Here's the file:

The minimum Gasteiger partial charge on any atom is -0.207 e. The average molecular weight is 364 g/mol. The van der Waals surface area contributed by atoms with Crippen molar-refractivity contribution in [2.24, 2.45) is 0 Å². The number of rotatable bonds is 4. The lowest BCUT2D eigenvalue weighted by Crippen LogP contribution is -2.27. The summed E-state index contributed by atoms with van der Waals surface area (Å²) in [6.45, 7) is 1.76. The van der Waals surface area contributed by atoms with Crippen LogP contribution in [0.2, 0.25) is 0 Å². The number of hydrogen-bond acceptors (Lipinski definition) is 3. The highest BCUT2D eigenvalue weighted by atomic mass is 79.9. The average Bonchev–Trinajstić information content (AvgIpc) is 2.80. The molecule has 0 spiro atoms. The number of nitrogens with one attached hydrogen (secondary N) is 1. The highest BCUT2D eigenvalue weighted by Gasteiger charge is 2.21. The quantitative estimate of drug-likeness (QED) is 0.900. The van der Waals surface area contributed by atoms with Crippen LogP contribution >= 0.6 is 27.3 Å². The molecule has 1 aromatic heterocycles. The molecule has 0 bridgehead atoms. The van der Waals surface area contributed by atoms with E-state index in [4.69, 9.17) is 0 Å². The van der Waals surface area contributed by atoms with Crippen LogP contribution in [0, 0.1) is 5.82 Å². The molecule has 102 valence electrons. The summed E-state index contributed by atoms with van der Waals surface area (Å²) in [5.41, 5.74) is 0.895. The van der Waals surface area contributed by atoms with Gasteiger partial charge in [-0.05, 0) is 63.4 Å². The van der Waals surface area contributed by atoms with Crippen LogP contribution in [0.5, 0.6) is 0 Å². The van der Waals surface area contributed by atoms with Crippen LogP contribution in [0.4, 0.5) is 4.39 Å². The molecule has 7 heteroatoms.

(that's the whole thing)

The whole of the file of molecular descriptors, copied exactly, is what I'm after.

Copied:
The minimum Gasteiger partial charge on any atom is -0.207 e. The average molecular weight is 364 g/mol. The van der Waals surface area contributed by atoms with Crippen molar-refractivity contribution in [2.24, 2.45) is 0 Å². The number of rotatable bonds is 4. The lowest BCUT2D eigenvalue weighted by Crippen LogP contribution is -2.27. The summed E-state index contributed by atoms with van der Waals surface area (Å²) in [6.45, 7) is 1.76. The van der Waals surface area contributed by atoms with Crippen LogP contribution in [0.2, 0.25) is 0 Å². The number of hydrogen-bond acceptors (Lipinski definition) is 3. The highest BCUT2D eigenvalue weighted by atomic mass is 79.9. The average Bonchev–Trinajstić information content (AvgIpc) is 2.80. The molecule has 0 spiro atoms. The number of nitrogens with one attached hydrogen (secondary N) is 1. The highest BCUT2D eigenvalue weighted by Gasteiger charge is 2.21. The quantitative estimate of drug-likeness (QED) is 0.900. The van der Waals surface area contributed by atoms with Crippen LogP contribution >= 0.6 is 27.3 Å². The molecule has 1 aromatic heterocycles. The molecule has 0 bridgehead atoms. The van der Waals surface area contributed by atoms with E-state index in [4.69, 9.17) is 0 Å². The van der Waals surface area contributed by atoms with Crippen LogP contribution in [0, 0.1) is 5.82 Å². The molecule has 102 valence electrons. The summed E-state index contributed by atoms with van der Waals surface area (Å²) in [5.41, 5.74) is 0.895. The van der Waals surface area contributed by atoms with Gasteiger partial charge in [-0.05, 0) is 63.4 Å². The van der Waals surface area contributed by atoms with Crippen LogP contribution in [0.5, 0.6) is 0 Å². The van der Waals surface area contributed by atoms with Crippen LogP contribution in [0.4, 0.5) is 4.39 Å². The molecule has 7 heteroatoms.